“But…Jesus is the Light!”

(Prayer offered on the Public Address system for the entire La Salle Academy educational community on Wednesday morning, 26 April 2017)

Let us remember that we are in the holy presence of a loving God.

Before we left for April break, I was visiting Jesus in the Meditation Chapel as I often do during the school day.  Three seniors sat on the couches outside while I was at prayer.   On this particular day, I noticed the Eucharistic candle was not lit.  As I walked out of the chapel I joked to the students,  “The candle in the chapel has gone out. Poor Jesus, sitting there all alone in the cold, dark chapel all by himself….Poor guy is in there bumping into walls and tripping over kneelers…can’t find his way out of the darkness without some light.”

One of the seniors looked to me and said with a slight humor, “But Mr. Ciccone, Jesus is the light.”  We laughed at this somewhat off-handed comment and I went on my way, but I couldn’t help but continue to think about what she had said long after the interaction.  This incredibly simple statement, in this relatively short exchange, was so utterly profound to me.  The words came out of her so naturally and without ulterior motivation.  It wasn’t just a joke nor was it overtly pious, but the sort of thing someone says as a matter of fact, a seemingly common sense answer to the problem of the candle-less chapel.

I can’t help but feel a great deal of pride when our La Salle students have such clarity and intimate knowledge of our faith.  I was touched by the sweet ease by which this student expressed the complex truth of our belief in Jesus Christ.  He is the light, he is the truth, he is the way out of the darkness, he is the life.  And sometimes the repetition of these ideals makes them seem stale or disingenuous.  But then there are times, like in this circumstance, where the words have such an authentic quality, a level of sincerity and honesty that make them feel so true, so close to my mind, my heart and my soul.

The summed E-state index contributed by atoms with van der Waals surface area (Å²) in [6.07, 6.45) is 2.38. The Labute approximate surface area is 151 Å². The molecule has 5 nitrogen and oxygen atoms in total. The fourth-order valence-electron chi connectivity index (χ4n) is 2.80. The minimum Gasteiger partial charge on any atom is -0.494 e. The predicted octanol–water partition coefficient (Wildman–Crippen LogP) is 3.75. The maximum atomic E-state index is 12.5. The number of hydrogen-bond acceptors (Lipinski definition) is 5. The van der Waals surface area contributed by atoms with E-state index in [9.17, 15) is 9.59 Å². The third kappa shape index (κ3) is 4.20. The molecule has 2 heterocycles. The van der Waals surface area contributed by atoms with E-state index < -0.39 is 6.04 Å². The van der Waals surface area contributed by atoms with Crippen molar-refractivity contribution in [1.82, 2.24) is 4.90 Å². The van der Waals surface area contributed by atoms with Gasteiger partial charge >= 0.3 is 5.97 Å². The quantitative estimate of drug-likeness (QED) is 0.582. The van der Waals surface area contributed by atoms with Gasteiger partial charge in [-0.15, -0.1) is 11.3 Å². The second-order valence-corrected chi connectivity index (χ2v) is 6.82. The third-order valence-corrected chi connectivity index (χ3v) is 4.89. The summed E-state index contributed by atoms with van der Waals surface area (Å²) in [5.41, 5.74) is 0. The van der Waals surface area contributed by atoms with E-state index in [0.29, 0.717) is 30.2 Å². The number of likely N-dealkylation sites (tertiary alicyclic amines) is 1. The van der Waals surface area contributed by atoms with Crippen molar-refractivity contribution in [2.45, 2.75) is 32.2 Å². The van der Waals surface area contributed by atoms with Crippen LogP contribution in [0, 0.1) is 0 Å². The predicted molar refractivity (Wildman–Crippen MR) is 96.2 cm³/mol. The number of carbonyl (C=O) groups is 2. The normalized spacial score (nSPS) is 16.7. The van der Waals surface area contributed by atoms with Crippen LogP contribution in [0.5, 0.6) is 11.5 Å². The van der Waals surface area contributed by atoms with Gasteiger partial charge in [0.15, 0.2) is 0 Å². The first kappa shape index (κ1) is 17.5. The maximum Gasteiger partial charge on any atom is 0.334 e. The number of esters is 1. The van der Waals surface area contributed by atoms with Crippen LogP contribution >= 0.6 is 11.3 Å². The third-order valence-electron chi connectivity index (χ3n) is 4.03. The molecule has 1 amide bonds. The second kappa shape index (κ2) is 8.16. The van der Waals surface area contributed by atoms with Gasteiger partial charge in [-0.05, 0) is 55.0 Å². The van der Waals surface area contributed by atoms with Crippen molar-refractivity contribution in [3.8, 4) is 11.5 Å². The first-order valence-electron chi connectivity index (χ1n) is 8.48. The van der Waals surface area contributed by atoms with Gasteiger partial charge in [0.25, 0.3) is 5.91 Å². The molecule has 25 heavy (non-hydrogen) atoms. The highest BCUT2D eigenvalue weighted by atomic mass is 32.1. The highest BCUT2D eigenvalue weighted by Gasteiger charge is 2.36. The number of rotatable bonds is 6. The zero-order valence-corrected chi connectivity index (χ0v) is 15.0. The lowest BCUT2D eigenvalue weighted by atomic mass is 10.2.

Here we are on the other side of Lent.  Forty days of sacrifice have come and gone.  I fear sometimes that with the season of Lent comes such discipline and intention that it is often difficult to sustain beyond Easter Sunday.  But today let us recall that Lent is the preparation for the rest of the liturgical year.  Lent is the journey through the darkness, and the resurrection is the coming into the light that is the grace of Jesus Christ.  Let us therefore recommit ourselves today: to our faith, to seek the light of Christ, and to be that light for others.

Let us Pray,

Dear Lord, everything I am today is a gift from you, guided by your light.  Everything I can be tomorrow is my gift to myself, a chance to be your light in the world.

Saint John Baptist de La Salle…Pray for us.

Live Jesus in our hearts…Forever.

Brian Ciccone–Assistant Director of Admissions